CI/CD for open-source Kubernetes applications
Having a continuous integration and deployment (CI/CD) pipeline for a project is almost mandatory nowadays. With cloud-native software in general and Kubernetes applications in particular, developers and operators face new challenges: How do I run my end-to-end tests in a Kubernetes environment? How can I automate the process of testing and releasing my application for different platforms and Kubernetes versions?
This post will walk you through the different steps needed to set up in a CI/CD system when working with open-source projects, so you and your users can benefit from community contributions, while maintaining the best quality possible in the code.
Cloud-native applications have several interesting characteristics that are very convenient in an environment like Kubernetes. First of all, they are based on multiple microservices. When updating a microservice, you usually want to ship it and use it as quickly as possible. To be confident about doing this, you need to run tests. Unit tests are easy, but the challenge with microservices comes with the need to test the interaction between them, to be sure you are not introducing regressions. That’s when end-to-end tests come in handy.
If you are working on an open-source project, you will probably want a community to support it. Having people submit new issues and pull requests is critical for medium- and large projects. While you want to keep contributions coming from new users, you also want their code to maintain the same quality as that in the project. This means you want their code to run the same battery of e2e tests, even before you look into it. This implies that you will end up running untrusted code in your CI system, so you will need to be prepared for this.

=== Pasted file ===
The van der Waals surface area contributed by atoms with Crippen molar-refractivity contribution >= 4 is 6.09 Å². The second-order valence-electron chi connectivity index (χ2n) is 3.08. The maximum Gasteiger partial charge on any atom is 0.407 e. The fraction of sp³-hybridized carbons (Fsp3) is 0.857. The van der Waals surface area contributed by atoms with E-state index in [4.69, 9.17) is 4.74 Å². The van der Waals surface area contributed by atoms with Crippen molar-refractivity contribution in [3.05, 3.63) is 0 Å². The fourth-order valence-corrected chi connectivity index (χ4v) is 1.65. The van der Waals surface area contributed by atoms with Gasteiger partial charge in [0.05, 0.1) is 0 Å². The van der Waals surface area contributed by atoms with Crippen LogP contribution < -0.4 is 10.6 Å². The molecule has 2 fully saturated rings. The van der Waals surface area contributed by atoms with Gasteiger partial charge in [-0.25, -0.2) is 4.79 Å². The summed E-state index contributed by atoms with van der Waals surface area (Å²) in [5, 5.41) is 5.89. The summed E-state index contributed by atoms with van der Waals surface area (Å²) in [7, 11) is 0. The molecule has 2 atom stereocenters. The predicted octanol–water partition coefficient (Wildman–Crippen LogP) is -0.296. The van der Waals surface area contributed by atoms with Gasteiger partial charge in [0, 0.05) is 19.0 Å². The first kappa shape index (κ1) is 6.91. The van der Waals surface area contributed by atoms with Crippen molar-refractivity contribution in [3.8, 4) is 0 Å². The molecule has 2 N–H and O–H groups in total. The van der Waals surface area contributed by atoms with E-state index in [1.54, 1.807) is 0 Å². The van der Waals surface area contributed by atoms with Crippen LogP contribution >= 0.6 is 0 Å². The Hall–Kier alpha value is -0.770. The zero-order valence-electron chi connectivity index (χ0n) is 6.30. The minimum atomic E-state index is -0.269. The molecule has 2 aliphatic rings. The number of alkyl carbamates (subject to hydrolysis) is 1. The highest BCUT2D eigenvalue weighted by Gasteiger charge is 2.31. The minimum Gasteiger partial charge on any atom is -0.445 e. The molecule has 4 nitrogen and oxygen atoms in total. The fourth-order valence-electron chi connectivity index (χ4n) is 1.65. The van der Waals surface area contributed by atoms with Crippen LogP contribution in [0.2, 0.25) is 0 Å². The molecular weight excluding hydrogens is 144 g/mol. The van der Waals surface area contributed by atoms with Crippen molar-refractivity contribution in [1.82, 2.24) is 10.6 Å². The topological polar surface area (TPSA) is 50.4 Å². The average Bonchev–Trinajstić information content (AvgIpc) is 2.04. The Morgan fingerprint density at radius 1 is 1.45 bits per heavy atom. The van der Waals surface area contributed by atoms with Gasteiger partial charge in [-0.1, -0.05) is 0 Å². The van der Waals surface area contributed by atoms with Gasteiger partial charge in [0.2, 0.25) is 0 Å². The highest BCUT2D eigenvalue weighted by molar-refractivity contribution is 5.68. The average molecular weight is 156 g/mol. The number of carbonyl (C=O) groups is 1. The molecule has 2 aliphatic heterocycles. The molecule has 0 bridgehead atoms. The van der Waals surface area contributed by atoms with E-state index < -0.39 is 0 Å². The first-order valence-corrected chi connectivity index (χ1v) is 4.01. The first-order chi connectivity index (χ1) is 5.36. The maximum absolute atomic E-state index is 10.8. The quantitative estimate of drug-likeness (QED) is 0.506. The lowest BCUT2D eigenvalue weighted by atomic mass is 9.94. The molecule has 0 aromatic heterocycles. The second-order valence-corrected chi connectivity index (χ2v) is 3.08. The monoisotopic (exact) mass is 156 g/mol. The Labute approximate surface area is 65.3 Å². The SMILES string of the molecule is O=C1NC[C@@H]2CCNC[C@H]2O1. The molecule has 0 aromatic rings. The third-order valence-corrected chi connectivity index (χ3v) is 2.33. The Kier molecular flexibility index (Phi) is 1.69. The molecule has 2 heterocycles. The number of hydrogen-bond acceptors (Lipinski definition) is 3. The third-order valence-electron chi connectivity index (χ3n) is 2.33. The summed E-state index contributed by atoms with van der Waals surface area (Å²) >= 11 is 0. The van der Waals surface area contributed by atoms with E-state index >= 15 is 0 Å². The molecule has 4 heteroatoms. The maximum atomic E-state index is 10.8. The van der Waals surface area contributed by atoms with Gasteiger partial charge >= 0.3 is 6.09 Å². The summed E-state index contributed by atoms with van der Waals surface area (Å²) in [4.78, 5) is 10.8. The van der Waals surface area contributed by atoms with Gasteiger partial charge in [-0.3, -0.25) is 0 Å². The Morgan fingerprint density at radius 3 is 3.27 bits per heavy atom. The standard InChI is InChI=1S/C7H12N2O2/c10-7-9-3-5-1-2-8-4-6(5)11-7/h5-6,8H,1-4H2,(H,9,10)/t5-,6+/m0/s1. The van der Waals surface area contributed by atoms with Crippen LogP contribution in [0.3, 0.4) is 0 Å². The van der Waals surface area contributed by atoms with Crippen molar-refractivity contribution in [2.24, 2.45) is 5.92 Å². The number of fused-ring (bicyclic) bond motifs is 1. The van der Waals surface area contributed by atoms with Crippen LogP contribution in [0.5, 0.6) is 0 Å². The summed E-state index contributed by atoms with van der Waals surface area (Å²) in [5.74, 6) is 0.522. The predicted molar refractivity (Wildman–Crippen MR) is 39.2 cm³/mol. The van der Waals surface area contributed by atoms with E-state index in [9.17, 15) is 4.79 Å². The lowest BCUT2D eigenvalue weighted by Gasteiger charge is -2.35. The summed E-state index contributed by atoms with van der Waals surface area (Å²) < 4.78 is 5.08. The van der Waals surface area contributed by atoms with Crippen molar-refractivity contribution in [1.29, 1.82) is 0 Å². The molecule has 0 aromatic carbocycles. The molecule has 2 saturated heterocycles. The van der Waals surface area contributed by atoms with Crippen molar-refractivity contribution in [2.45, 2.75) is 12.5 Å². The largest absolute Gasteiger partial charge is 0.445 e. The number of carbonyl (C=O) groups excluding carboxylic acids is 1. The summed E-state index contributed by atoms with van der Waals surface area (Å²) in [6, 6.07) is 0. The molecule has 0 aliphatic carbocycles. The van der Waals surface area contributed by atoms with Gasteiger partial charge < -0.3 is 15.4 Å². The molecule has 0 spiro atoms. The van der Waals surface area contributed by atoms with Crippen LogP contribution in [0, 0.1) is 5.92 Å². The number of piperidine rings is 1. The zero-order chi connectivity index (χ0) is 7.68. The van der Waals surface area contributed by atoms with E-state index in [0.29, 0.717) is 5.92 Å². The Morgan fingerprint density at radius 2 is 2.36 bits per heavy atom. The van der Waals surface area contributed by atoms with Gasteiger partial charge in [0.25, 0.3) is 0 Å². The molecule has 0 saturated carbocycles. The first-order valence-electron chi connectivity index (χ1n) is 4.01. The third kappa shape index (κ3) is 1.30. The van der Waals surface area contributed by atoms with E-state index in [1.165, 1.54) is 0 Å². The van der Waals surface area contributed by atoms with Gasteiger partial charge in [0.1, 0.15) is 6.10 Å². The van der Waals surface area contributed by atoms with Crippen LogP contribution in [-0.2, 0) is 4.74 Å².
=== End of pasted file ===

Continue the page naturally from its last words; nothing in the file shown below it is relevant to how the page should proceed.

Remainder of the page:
Finally, once new changes are in the master branch, you may want to release a new version of your application. This may happen several times a month or even several times a week. Therefore, the process of creating new releases should be as automated as possible, enabling you to create releases as often as you want. If your project is using Kubernetes, the easiest (and most common) way to make the application available to your users is through a Helm chart. It’s also important to keep the maintenance of those charts in the automated pipeline to avoid disruptions.
Fortunately, it is possible to use open source and free tools to achieve an end-to-end scenario, from developing your code, testing changes, and publishing new versions.
Relevant tools include:
- GitHub for storing code.
- Any CI system to run the pipeline. Note that any CI is valid here as long as it has support for running Docker containers.
- A Kubernetes distribution for deploying the application for the e2e tests. In particular, you can use:
- Kind to run e2e tests and untrusted code. The good thing about kind is that it allows you to run Kubernetes just having a Docker daemon running. Also since you will be running kind in CircleCI, you don’t need to worry about compromising your infrastructure.